Field trials are designed to test the dog’s obedience of the working dog, its skills and endurance. A kennel club usually runs these trials, or a club affiliated to one and subject to official regulation. The tests vary according to the breed of dog and are held for pointers, retrievers, spaniels, hounds, beagles and sheepdogs.
All hunting dogs, like Setters, Retrievers, Pointers, Hounds, etc, have their abilities to hunt or retrieve tested and their skill levels judged. Pointers are judged on their ability to flush out and locate game. Retrievers have to locate and retrieve in various conditions, including water.
Herding dogs have an entirely different set of skills and are given sheep to herd into pens, with the owner giving commands from a distance. These sheepdog trials are fabulous to watch and the skill level of these dogs are amazing. Herding dogs include the Kelpie, Border Collie and the Collie. The working dogs used in sheepdog trials are highly valued and are not necessarily purebred dogs, but the winning dogs are priceless.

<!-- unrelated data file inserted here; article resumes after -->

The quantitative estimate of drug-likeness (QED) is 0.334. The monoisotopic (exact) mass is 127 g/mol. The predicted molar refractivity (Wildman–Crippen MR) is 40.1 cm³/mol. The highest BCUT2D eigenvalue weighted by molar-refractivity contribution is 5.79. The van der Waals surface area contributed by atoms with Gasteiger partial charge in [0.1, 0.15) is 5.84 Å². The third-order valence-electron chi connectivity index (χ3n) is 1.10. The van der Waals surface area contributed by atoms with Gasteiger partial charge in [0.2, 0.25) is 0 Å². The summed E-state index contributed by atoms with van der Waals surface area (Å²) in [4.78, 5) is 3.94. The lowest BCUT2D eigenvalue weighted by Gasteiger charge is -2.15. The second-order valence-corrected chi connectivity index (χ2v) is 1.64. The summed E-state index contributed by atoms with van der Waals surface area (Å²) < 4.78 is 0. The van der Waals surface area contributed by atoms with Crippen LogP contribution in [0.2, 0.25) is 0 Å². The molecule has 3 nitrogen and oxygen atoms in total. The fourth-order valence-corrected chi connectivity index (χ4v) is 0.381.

Trials are classified as amateur or open, depending on the standing of the dog’s handler and by the age of the dog. There are three age stakes: puppy, derby and all-age. A dog of any age can be in the last category.
Field trials have been held in America since 1896 and are very popular, giving owners, dogs and spectators a lot of enjoyment. If you own one of these breeds, you may want to investigate the possibility of becoming involved in field trials, as it is good training and exercise for yourself and your dog. Training your puppy early for field trials promotes excellent puppy behavior. It is also an excellent way of incorporating dog obedience into your dog training skills.